Laura Ingraham may be headed to Fox News on a full-time basis as the host of her own Monday-through-Friday prime-time show.
A longtime Fox News contributor and substitute host on the network, Ingraham also anchored her own program on MSNBC in the 1990s. Along with her syndicated radio show, she is also the editor in chief of the LifeZette website and a commentator on ABC’s This Week.
Matt Drudge of the Drudge Report got the ball rolling earlier this week with a tweet suggesting that Ingraham was in negotiations with FNC.
“A source familiar with the network’s plans confirmed Ingraham is in talks with the network for a possible program,” the Hill claimed.
If this plan comes to fruition, media industry observers presume that Ingraham would take over the 9 p.m. slot. If so, that likely means that the ensemble show The Five would go back to its original 5 p.m. platform where it thrived as a surprise hit. The Five was originally conceived as a temporary placeholder when Glenn Beck left to form his own network.
In that scenario, Sean Hannity would stay at 10 p.m. There is some alternative speculation that Hannity could move back to 9 p.m. instead.
Fox News has engaged in a lot of musical chairs with its prime-time lineup following the abrupt departure of Bill O’Reilly and the end of The O’Reilly Factor in April. Tucker Carlson Tonight took over the prestigious O’Reilly 8 p.m. position and has achieved strong ratings, but Rachel Maddow on MSNBC has scored at 9 p.m.
Should The Five resume airing at 5 p.m., that could signal the end of the Fox News Specialists, which has turned out not to be particularly special, especially given that stabilizing force Eric Bolling is on suspension pending an internal investigation over alleged lewd text messages.
“The possible programming shake-up would be the third this year on the top-rated cable news network, which has long been known for its stability…The possible loss of Bolling is forcing the network to consider alternatives,” the Los Angeles Times reported.
Bolling joined the Specialists as co-host when it launched on May 1, 2017, rather than continue to occupy the center chair on The Five, which may not have been the best career move, given the mixed — at best — reviews that the new program has received, with critics citing a lack of chemistry among the principals and too much crosstalk, among other things.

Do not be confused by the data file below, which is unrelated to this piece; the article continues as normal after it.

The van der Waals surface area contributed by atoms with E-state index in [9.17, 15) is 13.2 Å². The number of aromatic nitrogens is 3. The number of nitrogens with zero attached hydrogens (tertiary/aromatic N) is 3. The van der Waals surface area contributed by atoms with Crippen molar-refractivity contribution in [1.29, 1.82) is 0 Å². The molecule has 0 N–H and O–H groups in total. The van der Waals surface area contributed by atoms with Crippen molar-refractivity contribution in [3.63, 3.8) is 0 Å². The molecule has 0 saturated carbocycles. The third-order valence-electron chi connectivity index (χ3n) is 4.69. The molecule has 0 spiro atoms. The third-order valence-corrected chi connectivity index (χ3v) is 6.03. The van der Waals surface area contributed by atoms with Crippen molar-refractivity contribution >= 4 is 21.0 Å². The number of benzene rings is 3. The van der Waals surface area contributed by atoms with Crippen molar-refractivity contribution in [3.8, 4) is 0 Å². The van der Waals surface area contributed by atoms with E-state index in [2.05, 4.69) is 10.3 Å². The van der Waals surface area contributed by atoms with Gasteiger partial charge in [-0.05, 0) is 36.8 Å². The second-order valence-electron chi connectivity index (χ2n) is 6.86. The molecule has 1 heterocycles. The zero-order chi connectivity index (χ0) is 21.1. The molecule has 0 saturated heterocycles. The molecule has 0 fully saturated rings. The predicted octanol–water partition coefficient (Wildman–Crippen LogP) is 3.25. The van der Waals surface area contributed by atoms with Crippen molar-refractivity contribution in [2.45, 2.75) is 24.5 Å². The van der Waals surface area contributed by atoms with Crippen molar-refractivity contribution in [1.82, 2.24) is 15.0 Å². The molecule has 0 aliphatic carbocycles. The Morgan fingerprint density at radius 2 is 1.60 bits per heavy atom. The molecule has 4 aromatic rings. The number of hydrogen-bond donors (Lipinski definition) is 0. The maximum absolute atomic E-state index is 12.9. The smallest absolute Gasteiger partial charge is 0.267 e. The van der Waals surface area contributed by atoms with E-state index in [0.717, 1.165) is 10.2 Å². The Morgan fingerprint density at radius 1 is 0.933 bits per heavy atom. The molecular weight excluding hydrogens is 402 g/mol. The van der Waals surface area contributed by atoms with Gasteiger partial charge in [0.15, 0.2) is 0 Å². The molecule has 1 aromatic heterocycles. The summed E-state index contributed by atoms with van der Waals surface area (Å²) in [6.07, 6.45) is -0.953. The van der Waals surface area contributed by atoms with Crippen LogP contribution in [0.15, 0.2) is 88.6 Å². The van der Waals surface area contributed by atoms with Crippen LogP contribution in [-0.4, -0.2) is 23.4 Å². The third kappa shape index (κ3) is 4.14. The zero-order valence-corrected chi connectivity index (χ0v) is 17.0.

A staunch Trump supporter and vocal foe of the Never Trump Republicans, Laura Ingraham is a graduate of the University of Virginia law school and worked in the Reagan administration and for Justice Clarence Thomas at the U.S. Supreme Court.
A single mother of three who lives in the D.C. area, Ingraham was reportedly considered for a position in the Trump administration as press secretary or communicators director (although the pay cut would have been considerable) and was also rumored to be considering running for U.S. Senate from Virginia.
With Ingraham theoretically heading to 9 p.m. on Fox News, “[s]he would inherit a time slot that has averaged 2.8 million nightly viewers over the past six quarters and instantly become one of the most important on-air figures in cable news,” the Washington Post asserted.
According to TV Newser, Fox News is still a ratings powerhouse despite all the turmoil connected to staff departures and programming changes.
“Fox News finished the week of August 7th as the No. 1 basic cable network, both in total day viewers and in prime time viewers. Fox News has now achieved the distinction of No. 1 in total day for 32 consecutive weeks, and No. 1 in prime time for 12 consecutive weeks, per Nielsen data. The network posted +20 percent growth in prime time viewers and +6 percent growth in total day viewers versus the comparable week in 2016.”
Watch this space for updates as to the possibility of Laura Ingraham signing on to the Fox News prime-time lineup.
[Featured Image by J. Scott Applewhite/AP Images]